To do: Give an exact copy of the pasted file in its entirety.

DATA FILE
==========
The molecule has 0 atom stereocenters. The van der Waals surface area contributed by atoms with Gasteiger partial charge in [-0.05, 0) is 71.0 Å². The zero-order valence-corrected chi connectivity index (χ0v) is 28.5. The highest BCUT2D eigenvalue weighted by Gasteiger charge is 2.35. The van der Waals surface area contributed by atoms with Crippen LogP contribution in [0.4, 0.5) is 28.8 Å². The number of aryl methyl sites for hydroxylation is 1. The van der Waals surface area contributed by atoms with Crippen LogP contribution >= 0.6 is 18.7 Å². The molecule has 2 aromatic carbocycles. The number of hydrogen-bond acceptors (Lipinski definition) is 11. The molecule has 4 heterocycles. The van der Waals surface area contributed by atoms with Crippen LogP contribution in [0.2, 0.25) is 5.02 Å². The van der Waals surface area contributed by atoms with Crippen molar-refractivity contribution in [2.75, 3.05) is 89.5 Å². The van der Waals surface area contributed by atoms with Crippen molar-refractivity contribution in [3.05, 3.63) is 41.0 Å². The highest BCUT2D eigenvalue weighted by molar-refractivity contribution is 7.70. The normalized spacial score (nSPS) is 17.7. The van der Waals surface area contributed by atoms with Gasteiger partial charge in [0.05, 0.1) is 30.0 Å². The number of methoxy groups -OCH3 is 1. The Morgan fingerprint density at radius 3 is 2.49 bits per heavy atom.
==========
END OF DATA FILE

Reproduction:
The molecule has 0 atom stereocenters. The van der Waals surface area contributed by atoms with Gasteiger partial charge in [-0.05, 0) is 71.0 Å². The zero-order valence-corrected chi connectivity index (χ0v) is 28.5. The highest BCUT2D eigenvalue weighted by Gasteiger charge is 2.35. The van der Waals surface area contributed by atoms with Crippen LogP contribution in [0.4, 0.5) is 28.8 Å². The number of aryl methyl sites for hydroxylation is 1. The van der Waals surface area contributed by atoms with Crippen LogP contribution >= 0.6 is 18.7 Å². The molecule has 2 aromatic carbocycles. The number of hydrogen-bond acceptors (Lipinski definition) is 11. The molecule has 4 heterocycles. The van der Waals surface area contributed by atoms with Crippen LogP contribution in [0.2, 0.25) is 5.02 Å². The van der Waals surface area contributed by atoms with Crippen molar-refractivity contribution in [2.75, 3.05) is 89.5 Å². The van der Waals surface area contributed by atoms with Crippen molar-refractivity contribution in [3.05, 3.63) is 41.0 Å². The highest BCUT2D eigenvalue weighted by molar-refractivity contribution is 7.70. The normalized spacial score (nSPS) is 17.7. The van der Waals surface area contributed by atoms with Gasteiger partial charge in [0.05, 0.1) is 30.0 Å². The number of methoxy groups -OCH3 is 1. The Morgan fingerprint density at radius 3 is 2.49 bits per heavy atom.